Peak of COVID-19 in Florida may arrive sooner than expected

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With more than 14,000 cases of COVID-19 in Florida and 283 reported deaths as of Tuesday afternoon, state health officials say the state could see a peak sooner rather than later.

All eyes are on April 21, the newly projected peak for the coronavirus in Florida – and Lee County.

But don’t expect that to be the case in Collier County.

“DOH officials share that the surge in Collier County may lag behind the state by a week or two,” said Paul Hiltz, CEO of NCH Healthcare System.

Hiltz said his staff is currently treating 27 COVID-19 patients and is gearing up to handle the expected spike.

“We continue to prepare so that our supplies, ventilators, and staffing can meet the needs appropriately,” he said.

Lee Health CEO Dr. Larry Antonucci believes Lee County is flattening the curve because people are social distancing and staying at home.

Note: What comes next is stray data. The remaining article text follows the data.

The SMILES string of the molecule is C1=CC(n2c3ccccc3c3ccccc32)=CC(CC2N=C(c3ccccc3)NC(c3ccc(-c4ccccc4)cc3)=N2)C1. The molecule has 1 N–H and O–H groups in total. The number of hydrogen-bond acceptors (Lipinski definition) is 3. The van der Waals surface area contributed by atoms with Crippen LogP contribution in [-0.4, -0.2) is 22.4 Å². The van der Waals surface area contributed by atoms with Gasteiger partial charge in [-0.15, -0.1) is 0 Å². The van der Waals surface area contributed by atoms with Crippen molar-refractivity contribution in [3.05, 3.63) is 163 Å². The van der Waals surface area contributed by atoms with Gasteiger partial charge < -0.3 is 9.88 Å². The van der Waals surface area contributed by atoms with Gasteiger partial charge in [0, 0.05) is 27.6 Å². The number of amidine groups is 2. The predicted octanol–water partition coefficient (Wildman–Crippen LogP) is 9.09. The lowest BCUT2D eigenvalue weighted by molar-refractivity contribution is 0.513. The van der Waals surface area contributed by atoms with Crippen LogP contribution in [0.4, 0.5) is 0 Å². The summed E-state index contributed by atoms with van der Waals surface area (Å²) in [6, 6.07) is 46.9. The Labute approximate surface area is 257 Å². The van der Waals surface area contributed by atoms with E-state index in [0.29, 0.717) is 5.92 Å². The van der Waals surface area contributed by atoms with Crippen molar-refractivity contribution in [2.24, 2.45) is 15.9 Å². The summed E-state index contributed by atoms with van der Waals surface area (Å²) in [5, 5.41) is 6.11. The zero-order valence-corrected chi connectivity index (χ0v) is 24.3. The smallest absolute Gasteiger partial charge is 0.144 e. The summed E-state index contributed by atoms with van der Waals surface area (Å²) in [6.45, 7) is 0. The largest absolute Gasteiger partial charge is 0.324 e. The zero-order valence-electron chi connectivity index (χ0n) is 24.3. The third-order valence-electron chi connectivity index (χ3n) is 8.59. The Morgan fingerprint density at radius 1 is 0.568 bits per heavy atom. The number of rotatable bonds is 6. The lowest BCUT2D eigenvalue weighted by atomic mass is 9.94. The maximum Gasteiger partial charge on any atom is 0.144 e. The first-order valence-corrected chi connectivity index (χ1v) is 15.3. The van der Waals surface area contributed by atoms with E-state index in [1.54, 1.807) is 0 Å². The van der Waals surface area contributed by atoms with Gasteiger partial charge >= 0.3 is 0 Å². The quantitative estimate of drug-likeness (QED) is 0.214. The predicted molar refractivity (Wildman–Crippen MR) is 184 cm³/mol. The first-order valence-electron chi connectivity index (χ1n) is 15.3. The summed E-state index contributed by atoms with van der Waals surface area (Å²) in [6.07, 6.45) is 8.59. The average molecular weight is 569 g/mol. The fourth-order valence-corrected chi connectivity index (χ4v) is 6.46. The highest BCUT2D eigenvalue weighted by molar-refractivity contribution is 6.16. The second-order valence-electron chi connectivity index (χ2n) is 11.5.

“Over the past several days, we have seen the growth rate of COVID-19 in the state and locally become linear rather than exponential, which is a good thing,” Antonucci said.

It’s a trend Florida Gulf Coast University professor Robert Hawks sees when he looks at the numbers.

Why might we see the peak earlier?

“By people staying home, by people washing their hands and using hand sanitizer and implementing social distancing, I think this is one of the most important reasons to show that the peak is going to come early,” said Hawkes, who is director of FGCU’s physician assistant program.

But, he warns this is still a projection and the worst is still to come. 

“Things are very fluid, they can change,” he said.

“It could easily go back the other way if people start changing habits and getting back out to large groups.”

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